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Layer 5 - Internal Controls White Space/Data Centre Floor

Considered by some as the most critical layer in the data centre, this area gives access to the data centre/hall floor, or “white space” and houses the IT equipment (and can also be applied to the Meet Me/Network rooms). This equipment includes server cabinets, storage, racks, network equipment and its associated critical power and cooling equipment: CRACs (air-conditioning units) and PDUS (Power Distribution Units). This area can range anywhere in size from a few hundred to a hundred thousand square feet. Due to the rapid growth of online activity, white space in data centres is currently high in demand and therefore optimising space in this area is important both in the design and management. Access to this area is controlled strictly on a “needed only” basis for technicians and engineers who have to be there either to maintain, upgrade or repair systems. 
Layer Five

The main security system technologies within the "white space" or IT halls are:

Access Control:

Access to the data hall is strictly controlled providing a further line of defence within the internal zones of a data centre. Therefore, only authorised personnel are permitted to enter this area and, in many instances, further access restrictions may be applied to individual cages or cubes (hot or cold aisle containment areas). Where a datacentre provides colocation services, shared access rights may be to landlords and customer personnel, who may need to enter this space to get to where their equipment is installed.

Access security to the data hall therefore needs to consist of multi-factor authentication (such as biometrics, card access and pin authentication), anti-tailgating detection, and full monitoring and traceability of visitors in and out of this area. Some personnel may need to be escorted to and back out of their work areas and in addition, an approved Statement of Works (SoW) or Method Statement will most likely be required which details access permissions to specified areas and details what works are to be carried out there.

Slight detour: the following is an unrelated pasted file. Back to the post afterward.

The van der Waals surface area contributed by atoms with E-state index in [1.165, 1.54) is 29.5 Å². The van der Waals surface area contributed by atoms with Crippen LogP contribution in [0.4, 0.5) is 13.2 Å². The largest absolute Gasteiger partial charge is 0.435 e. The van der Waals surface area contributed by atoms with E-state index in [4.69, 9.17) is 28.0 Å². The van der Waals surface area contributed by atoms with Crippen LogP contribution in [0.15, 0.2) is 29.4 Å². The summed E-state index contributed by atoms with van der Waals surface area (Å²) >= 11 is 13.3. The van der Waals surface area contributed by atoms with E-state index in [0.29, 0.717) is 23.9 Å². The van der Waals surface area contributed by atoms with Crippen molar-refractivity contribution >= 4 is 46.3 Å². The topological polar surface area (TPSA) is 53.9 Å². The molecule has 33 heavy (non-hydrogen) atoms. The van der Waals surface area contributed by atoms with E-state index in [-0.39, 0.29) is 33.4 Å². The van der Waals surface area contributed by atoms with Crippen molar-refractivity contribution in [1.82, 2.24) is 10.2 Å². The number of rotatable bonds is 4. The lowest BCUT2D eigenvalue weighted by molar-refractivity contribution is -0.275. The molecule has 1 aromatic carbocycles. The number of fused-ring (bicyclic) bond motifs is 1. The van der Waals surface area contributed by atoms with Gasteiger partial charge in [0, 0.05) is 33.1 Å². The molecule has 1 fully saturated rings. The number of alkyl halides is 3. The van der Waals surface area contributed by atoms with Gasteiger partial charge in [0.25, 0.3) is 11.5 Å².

CCTV Monitoring:

CCTV is crucial not only to monitor who is accessing and leaving the data hall, but to also ensure policies and procedures are being followed within that area. This may include CCTV that covers all aisles, including rack space in both hot and cold aisles (both front and back of racks) to ensure there is no unauthorised attempts to access racks. Also, that any personnel who have been given access are in the correct areas and carrying out work as specified on their SoW.

CCTV can also ensure that critical plant and floor integrity procedures are followed, such as cube doors closed after access; floor tiles replaced promptly after underfloor works (thereby minimising the number of floor tiles lifted at any one time so that critical cooling systems are maintained); and that work in one area does not compromise neighbouring racks. 

Fire Systems:

Fire systems such as VESDA (Very Early Smoke Detection) or ASD (Aspirating Smoke Detection) offer an early detection alarm to the datacentre facilities team to validate an event prior to full extinguishant release (gas or water sprinklers), using a double-knock arrangement which is commonly adopted within the data hall to ensure business continuity. Due to high airflow volumes present in this area to facilitate adequate cooling, BS 6266 (Fire Protection for Electronic Equipment Installations) is the commonly specified standard to protect the IT equipment from fire risk.

VESDA pipework and secondary point detection devices are commonly located in positions following the critical cooling airflow path e.g., supply air plenums underfloor, return air hot aisles, and across the CRAC return air inlet.

Strong Policy and Procedures:

A strong mix of policy and procedures is needed to ensure that the security systems in the data hall are adhered with relevant alert for breaches to the local/SOC (Security Operations Centre). For lone workers, monitoring is especially important not only to ensure that procedures are being followed but to also ensure the health and safety of that individual worker, especially when working “out-of-hours”. Security systems can be employed that can provide live monitoring of a lone worker and provide alerts when certain parameters are not met. 

Many of the security solutions considered in this layer follow through to the actual cabinets, cages and racking which house the routers, servers, a/v components, hubs, and switches. This will be the focus of our next blog.